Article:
The role of small airway dysfunction in asthma control and exacerbations: a longitudinal, observational analysis using data from the ATLANTIS study

ATLANTIS study group

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26 Scopus citations


Background: Although small airway disease is a feature of asthma, its association with relevant asthma outcomes remains unclear. The ATLANTIS study was designed to identify the combination of physiological and imaging variables that best measure the presence and extent of small airway disease in asthma, both cross-sectionally and longitudinally. In this longitudinal analysis, we evaluated which small airway parameters studied were most strongly associated with asthma control, exacerbations, and quality of life. Methods: In this observational cohort study, participants with mild, moderate, or severe stable asthma were recruited between June 30, 2014, and March 3, 2017, via medical databases and advertisements in nine countries worldwide. Eligible participants were aged 18–65 years with a clinical asthma diagnosis for at least 6 months. Participants were followed up for 1 year, with visits at baseline, 6 months, and 12 months. Physiological tests included spirometry, lung volumes, impulse oscillometry, multiple breath nitrogen washout (MBNW), and percentage decrease in forced vital capacity during methacholine challenge. CT densitometry was performed to evaluate small airway disease. We examined the associations between these measurements and asthma exacerbations, asthma control, and quality of life using univariate and multivariate analyses. A composite ordinal score comprising percent predicted R5–20 (resistance of small-to-mid-sized airways), AX (area of reactance), and X5 (reactance of more central, conducting small airways at 5 Hz) was constructed. Findings: 773 participants (median age 46 years [IQR 34–54]; 450 [58%] female) were included in this longitudinal study. Univariate analyses showed that components of impulse oscillometry, lung volumes, MBNW, and forced expiratory flow at 25–75% of FVC were significantly correlated with asthma control and exacerbations (Spearman correlations 0·20–0·25, p<0·0001 after Bonferroni correction). As a composite of impulse oscillometry, the ordinal score independently predicted asthma control and exacerbations in a multivariate analysis with known exacerbation predictors. CT parameters were not significantly correlated with asthma control, exacerbation, or quality of life. Interpretation: Small airway disease, as measured by physiological tests, is longitudinally associated with clinically important asthma outcomes, such as asthma control and exacerbations. Funding: Chiesi Farmaceutici.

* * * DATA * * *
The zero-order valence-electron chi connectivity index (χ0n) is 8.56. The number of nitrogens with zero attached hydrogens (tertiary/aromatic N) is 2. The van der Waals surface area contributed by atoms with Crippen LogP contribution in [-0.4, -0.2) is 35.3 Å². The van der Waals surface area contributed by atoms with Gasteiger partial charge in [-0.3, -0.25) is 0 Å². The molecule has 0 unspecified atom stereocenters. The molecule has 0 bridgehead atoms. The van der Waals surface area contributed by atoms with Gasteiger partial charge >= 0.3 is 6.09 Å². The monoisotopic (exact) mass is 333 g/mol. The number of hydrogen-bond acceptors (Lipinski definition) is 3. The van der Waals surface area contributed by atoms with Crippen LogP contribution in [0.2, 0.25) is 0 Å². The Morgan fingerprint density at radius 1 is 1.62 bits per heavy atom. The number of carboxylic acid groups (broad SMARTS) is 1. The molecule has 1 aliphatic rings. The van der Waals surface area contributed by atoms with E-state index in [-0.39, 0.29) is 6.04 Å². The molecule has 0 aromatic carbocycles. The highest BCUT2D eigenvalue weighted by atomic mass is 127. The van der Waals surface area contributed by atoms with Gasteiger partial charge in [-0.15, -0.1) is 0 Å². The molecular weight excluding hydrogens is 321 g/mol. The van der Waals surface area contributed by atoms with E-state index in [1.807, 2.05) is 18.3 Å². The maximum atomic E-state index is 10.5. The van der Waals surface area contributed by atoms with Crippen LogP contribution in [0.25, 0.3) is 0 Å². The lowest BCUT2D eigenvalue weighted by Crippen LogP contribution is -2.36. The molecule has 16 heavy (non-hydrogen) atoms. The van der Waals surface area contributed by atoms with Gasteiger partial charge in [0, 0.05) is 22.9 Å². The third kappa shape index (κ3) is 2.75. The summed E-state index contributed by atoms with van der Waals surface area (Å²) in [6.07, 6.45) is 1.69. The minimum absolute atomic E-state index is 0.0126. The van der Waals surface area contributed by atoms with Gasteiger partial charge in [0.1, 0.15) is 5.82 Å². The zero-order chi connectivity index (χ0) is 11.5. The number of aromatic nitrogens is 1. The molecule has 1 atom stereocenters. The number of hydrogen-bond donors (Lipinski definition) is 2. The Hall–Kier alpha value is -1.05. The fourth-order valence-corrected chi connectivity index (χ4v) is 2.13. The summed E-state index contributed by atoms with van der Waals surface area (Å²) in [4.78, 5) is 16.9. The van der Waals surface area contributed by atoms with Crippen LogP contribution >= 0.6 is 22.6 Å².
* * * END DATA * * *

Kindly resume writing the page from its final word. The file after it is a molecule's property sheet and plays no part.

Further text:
Original languageEnglish (US)
Pages (from-to)661-668
Number of pages8
JournalThe Lancet Respiratory Medicine
Issue number7
StatePublished - Jul 2022
Externally publishedYes

ASJC Scopus subject areas

  • Pulmonary and Respiratory Medicine


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